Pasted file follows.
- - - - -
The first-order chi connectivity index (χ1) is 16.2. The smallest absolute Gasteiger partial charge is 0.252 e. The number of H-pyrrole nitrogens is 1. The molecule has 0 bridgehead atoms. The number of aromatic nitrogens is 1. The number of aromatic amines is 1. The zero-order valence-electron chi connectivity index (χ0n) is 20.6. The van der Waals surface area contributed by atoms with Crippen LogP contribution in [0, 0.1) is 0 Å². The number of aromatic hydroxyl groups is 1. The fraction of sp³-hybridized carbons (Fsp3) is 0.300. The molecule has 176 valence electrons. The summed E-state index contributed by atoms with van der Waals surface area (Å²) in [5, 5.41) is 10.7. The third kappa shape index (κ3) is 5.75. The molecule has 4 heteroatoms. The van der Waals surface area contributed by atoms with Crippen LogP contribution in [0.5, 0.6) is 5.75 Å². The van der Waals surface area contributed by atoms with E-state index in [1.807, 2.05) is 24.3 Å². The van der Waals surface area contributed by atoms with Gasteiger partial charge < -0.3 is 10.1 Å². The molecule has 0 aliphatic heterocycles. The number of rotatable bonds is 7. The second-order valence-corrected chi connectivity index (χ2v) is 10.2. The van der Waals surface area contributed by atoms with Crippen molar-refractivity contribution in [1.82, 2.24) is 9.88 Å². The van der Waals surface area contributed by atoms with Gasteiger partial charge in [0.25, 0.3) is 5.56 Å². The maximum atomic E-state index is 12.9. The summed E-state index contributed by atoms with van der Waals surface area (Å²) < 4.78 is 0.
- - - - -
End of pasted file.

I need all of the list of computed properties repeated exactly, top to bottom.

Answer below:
The first-order chi connectivity index (χ1) is 16.2. The smallest absolute Gasteiger partial charge is 0.252 e. The number of H-pyrrole nitrogens is 1. The molecule has 0 bridgehead atoms. The number of aromatic nitrogens is 1. The number of aromatic amines is 1. The zero-order valence-electron chi connectivity index (χ0n) is 20.6. The van der Waals surface area contributed by atoms with Crippen LogP contribution in [0, 0.1) is 0 Å². The number of aromatic hydroxyl groups is 1. The fraction of sp³-hybridized carbons (Fsp3) is 0.300. The molecule has 176 valence electrons. The summed E-state index contributed by atoms with van der Waals surface area (Å²) in [5, 5.41) is 10.7. The third kappa shape index (κ3) is 5.75. The molecule has 4 heteroatoms. The van der Waals surface area contributed by atoms with Crippen LogP contribution in [0.5, 0.6) is 5.75 Å². The van der Waals surface area contributed by atoms with E-state index in [1.807, 2.05) is 24.3 Å². The van der Waals surface area contributed by atoms with Gasteiger partial charge < -0.3 is 10.1 Å². The molecule has 0 aliphatic heterocycles. The number of rotatable bonds is 7. The second-order valence-corrected chi connectivity index (χ2v) is 10.2. The van der Waals surface area contributed by atoms with Crippen molar-refractivity contribution in [1.82, 2.24) is 9.88 Å². The van der Waals surface area contributed by atoms with Gasteiger partial charge in [0.25, 0.3) is 5.56 Å². The maximum atomic E-state index is 12.9. The summed E-state index contributed by atoms with van der Waals surface area (Å²) < 4.78 is 0.